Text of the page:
Bombardier CL-600 Challenger, Aspen, Colo., Feb. 9, 2006–Landing on Runway 15 at Aspen-Pitkin County Airport, the Bramblebush Challenger, N900LG, encountered wake vortices from a BAe 146 that had just taken off from Runway 33. When the Challenger was 50 feet from the runway, it rolled hard to the left and the stall warning sounded.
Cessna Citation 560, Cresco, Iowa, July 19, 2006–The pilot and copilot of Citation N636SE, registered to Tomco of Nashville, Tenn., were killed on landing at Ellen Church Field Airport (CJJ). The airplane was substantially damaged when it evidently overran the runway and came to rest in a corn field north of the departure end of Runway 33.
Pilatus PC-12, Big Timber, Mont., June 25, 2006–PC-12 N768H crashed shortly after takeoff from Big Timber Airport (6S0) and the two people on board were killed. The ATP-rated pilot was giving instruction to the private pilot when they announced on the common traffic advisory frequency that they were going to simulate an engine failure after taking off from Runway 6.
Cessna 560 Citation Ultra, Hamilton, Mont., July 10, 2006–According to the FAA report, Citation Ultra N50CV was landing at Ravalli County Airport when it went off the end of the runway and into a creek. The two crewmembers were not injured. Weather was not reported. The flight originated at Visalia, Calif.
Bringing new meaning to “crash ’n’ dash,” a Boeing 737 suffered damage during a go-around at the attempted conclusion of a night freight flight from Liege, Belgium, to London Stansted on June 15. The airplane was operated by TNT.
The Southwest Airlines Flight 1248 overrun accident at Chicago Midway Airport last December 8 has led to two significant developments for operators. The first was the FAA’s issuance of a policy letter June 7 that mandates the addition of a 15-percent safety margin to expected actual landing distance for Part 121, 135 and 91(K) (fractional) operators. That policy is expected to go into effect in time for winter in the Northern Hemisphere.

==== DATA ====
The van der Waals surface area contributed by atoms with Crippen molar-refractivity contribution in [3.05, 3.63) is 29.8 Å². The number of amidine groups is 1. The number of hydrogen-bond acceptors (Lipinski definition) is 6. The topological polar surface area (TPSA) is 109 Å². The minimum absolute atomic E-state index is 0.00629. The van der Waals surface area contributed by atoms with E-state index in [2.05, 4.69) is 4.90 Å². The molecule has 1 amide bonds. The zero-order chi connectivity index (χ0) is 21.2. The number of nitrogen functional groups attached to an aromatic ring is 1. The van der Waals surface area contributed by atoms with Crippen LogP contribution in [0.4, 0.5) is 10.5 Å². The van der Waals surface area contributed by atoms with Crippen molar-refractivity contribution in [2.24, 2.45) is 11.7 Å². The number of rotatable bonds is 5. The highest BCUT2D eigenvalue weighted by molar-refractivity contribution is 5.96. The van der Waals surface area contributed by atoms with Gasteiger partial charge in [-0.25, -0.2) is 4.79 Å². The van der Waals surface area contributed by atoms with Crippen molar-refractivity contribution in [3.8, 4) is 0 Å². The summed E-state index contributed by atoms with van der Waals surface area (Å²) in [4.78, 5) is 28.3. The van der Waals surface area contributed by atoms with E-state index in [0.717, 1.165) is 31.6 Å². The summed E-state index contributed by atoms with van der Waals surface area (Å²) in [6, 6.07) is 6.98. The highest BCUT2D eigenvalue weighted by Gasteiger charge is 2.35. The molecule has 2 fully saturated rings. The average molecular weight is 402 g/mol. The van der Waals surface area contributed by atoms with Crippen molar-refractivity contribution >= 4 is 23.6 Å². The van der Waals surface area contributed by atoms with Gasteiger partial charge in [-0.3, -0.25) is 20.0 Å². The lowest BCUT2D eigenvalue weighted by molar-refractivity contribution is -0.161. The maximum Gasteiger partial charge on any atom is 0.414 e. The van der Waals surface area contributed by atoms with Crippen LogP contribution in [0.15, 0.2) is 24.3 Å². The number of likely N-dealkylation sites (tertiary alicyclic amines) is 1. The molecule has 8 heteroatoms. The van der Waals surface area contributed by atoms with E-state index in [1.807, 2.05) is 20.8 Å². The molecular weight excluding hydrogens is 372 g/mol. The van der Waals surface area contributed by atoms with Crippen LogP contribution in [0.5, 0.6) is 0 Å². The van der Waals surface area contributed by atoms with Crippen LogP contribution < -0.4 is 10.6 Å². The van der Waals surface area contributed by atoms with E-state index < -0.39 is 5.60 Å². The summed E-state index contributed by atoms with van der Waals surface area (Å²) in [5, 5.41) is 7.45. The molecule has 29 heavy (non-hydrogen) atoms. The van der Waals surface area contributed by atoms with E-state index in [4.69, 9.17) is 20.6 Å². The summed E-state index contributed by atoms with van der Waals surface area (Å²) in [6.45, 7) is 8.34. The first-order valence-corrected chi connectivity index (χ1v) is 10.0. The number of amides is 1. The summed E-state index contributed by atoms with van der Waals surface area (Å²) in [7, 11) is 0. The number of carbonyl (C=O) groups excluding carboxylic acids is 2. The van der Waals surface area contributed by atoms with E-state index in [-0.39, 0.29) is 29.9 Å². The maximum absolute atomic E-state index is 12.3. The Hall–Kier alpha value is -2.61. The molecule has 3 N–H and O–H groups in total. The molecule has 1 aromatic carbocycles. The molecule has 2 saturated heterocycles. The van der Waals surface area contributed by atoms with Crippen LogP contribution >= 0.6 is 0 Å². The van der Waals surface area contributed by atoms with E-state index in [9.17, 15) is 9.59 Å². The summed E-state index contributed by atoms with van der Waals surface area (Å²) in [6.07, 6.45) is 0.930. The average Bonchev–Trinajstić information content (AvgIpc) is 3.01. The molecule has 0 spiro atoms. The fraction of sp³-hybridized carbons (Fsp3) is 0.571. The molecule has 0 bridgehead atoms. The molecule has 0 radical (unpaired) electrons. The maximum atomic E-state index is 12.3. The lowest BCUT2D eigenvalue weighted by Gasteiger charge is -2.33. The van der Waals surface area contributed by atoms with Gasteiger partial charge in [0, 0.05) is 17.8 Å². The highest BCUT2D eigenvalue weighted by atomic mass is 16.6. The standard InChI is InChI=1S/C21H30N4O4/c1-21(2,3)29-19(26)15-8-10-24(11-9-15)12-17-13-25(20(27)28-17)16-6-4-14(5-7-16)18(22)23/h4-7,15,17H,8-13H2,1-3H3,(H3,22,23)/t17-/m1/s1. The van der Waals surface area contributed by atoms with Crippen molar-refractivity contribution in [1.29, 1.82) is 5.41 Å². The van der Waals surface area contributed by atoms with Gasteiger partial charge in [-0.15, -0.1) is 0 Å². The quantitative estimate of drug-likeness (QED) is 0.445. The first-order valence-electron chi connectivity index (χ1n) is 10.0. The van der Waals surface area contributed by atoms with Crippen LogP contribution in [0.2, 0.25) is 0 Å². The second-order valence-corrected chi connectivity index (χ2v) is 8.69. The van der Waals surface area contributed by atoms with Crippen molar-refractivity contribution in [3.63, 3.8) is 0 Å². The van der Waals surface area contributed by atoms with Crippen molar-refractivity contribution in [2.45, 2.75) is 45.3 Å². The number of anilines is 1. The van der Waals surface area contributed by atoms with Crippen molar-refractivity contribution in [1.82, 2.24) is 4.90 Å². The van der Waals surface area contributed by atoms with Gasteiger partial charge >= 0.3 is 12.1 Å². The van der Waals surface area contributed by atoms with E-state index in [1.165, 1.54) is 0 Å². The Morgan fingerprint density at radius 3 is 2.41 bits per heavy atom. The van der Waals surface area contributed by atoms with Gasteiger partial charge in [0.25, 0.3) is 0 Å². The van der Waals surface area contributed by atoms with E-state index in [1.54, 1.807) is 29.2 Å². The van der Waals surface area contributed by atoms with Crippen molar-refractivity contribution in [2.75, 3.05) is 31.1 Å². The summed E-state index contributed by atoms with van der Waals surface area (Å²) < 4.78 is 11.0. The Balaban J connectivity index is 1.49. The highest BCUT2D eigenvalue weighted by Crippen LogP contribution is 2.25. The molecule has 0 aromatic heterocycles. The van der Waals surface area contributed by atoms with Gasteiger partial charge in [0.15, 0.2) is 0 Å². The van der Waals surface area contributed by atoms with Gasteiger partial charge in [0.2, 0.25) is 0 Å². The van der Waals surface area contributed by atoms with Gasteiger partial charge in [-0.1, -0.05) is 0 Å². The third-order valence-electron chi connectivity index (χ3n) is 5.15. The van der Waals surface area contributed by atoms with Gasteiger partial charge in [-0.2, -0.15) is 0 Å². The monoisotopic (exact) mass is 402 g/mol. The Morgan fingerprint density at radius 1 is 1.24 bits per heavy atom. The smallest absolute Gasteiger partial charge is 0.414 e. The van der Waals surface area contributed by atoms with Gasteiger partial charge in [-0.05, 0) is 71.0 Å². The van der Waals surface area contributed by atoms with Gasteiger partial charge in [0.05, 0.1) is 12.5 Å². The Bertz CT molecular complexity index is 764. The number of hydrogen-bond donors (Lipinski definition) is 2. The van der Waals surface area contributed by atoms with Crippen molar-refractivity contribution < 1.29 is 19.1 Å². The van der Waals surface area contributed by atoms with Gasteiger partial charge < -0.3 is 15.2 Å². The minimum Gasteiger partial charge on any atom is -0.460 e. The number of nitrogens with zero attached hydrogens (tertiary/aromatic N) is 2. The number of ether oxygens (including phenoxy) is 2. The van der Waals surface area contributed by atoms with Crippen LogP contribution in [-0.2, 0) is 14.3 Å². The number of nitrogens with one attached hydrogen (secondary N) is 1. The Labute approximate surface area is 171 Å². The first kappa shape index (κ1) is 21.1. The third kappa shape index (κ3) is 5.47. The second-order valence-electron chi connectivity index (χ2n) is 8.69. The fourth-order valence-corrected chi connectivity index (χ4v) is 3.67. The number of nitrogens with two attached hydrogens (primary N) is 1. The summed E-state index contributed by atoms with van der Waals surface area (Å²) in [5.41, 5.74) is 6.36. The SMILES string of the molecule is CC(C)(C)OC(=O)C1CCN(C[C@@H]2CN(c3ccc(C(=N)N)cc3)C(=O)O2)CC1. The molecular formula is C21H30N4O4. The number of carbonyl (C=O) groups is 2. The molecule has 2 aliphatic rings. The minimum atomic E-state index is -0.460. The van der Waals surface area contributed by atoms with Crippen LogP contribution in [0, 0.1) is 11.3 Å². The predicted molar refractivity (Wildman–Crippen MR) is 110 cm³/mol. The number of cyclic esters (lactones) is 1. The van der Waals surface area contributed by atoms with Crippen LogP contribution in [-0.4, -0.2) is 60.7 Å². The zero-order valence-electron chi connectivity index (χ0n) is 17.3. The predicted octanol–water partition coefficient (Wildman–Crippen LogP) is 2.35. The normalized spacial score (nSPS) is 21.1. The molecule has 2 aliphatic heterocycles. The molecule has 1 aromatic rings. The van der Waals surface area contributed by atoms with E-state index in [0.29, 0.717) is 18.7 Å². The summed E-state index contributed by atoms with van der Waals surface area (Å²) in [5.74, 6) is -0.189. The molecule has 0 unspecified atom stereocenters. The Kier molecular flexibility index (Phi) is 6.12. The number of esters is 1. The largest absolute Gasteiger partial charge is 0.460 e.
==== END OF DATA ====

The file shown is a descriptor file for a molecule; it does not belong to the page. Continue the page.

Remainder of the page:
Southern Switzerland’s Lugano Agno regional airport finally gained a permanent instrument approach procedure for Runway 1 on September 1, when the Swiss Federal Office of Civil Aviation (FOCA) slightly modified and adopted the provisional approach in effect since October 2003.
“Was That for Us…?” is a new DVD from the FAA providing guidance on reducing runway incursions. The presentation, available from principal operations inspectors and FSDOs, also introduces an FAA program to enhance taxiway-centerline markings. Operators of the 72 busiest airports must install the new markings at all taxiways with runway holding positions by June 30, 2008.
The FAA has contracted for four additional airports to have engineered materials arresting systems (EMAS) installed on runways that don’t have enough space for 1,000-foot-long runway safety areas. The arresting system uses crushable concrete to slow and stop an airplane that runs off the end of the runway. Fourteen U.S. airports have 18 of the systems installed, and construction of four systems is under way in San Diego; Charleston, W.
Aspen/Pitkin County Airport will close from April 9 through June 7 next year for runway resurfacing with grooved asphalt. Other safety improvements to the airport will begin in the fourth quarter of this year, but these won’t involve closures. After the runway is reopened there may be occasional closures of a maximum of two days while runway markings and pavement sealers are applied.